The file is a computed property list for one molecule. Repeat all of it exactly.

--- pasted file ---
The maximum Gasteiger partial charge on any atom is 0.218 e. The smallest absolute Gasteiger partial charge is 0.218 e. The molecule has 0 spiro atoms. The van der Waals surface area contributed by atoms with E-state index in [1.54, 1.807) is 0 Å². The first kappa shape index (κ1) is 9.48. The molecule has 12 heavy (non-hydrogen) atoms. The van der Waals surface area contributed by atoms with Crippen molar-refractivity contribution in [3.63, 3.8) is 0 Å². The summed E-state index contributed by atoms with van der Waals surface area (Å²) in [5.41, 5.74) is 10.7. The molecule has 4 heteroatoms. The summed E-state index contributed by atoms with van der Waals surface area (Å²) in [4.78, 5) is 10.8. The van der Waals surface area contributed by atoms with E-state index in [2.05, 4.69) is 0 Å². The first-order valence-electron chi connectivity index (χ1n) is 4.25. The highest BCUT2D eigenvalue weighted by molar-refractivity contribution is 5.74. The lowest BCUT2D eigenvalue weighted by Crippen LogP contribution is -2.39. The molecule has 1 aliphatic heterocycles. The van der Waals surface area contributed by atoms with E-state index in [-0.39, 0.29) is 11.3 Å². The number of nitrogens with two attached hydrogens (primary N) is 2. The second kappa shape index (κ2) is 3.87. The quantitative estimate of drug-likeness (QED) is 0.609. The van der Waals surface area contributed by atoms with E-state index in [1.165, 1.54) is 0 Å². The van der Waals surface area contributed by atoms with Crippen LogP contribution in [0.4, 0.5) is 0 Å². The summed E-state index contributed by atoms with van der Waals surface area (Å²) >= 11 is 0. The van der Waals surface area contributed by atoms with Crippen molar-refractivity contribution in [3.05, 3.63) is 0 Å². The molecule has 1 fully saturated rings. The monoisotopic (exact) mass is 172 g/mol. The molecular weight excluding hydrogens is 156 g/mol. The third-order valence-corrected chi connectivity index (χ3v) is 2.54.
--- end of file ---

The maximum Gasteiger partial charge on any atom is 0.218 e. The smallest absolute Gasteiger partial charge is 0.218 e. The molecule has 0 spiro atoms. The van der Waals surface area contributed by atoms with E-state index in [1.54, 1.807) is 0 Å². The first kappa shape index (κ1) is 9.48. The molecule has 12 heavy (non-hydrogen) atoms. The van der Waals surface area contributed by atoms with Crippen molar-refractivity contribution in [3.63, 3.8) is 0 Å². The summed E-state index contributed by atoms with van der Waals surface area (Å²) in [5.41, 5.74) is 10.7. The molecule has 4 heteroatoms. The summed E-state index contributed by atoms with van der Waals surface area (Å²) in [4.78, 5) is 10.8. The van der Waals surface area contributed by atoms with E-state index in [2.05, 4.69) is 0 Å². The first-order valence-electron chi connectivity index (χ1n) is 4.25. The highest BCUT2D eigenvalue weighted by molar-refractivity contribution is 5.74. The lowest BCUT2D eigenvalue weighted by Crippen LogP contribution is -2.39. The molecule has 1 aliphatic heterocycles. The van der Waals surface area contributed by atoms with E-state index in [-0.39, 0.29) is 11.3 Å². The number of nitrogens with two attached hydrogens (primary N) is 2. The second kappa shape index (κ2) is 3.87. The quantitative estimate of drug-likeness (QED) is 0.609. The van der Waals surface area contributed by atoms with E-state index in [1.165, 1.54) is 0 Å². The van der Waals surface area contributed by atoms with Crippen LogP contribution in [0.4, 0.5) is 0 Å². The summed E-state index contributed by atoms with van der Waals surface area (Å²) >= 11 is 0. The van der Waals surface area contributed by atoms with Crippen molar-refractivity contribution in [3.05, 3.63) is 0 Å². The molecule has 1 fully saturated rings. The monoisotopic (exact) mass is 172 g/mol. The molecular weight excluding hydrogens is 156 g/mol. The third-order valence-corrected chi connectivity index (χ3v) is 2.54.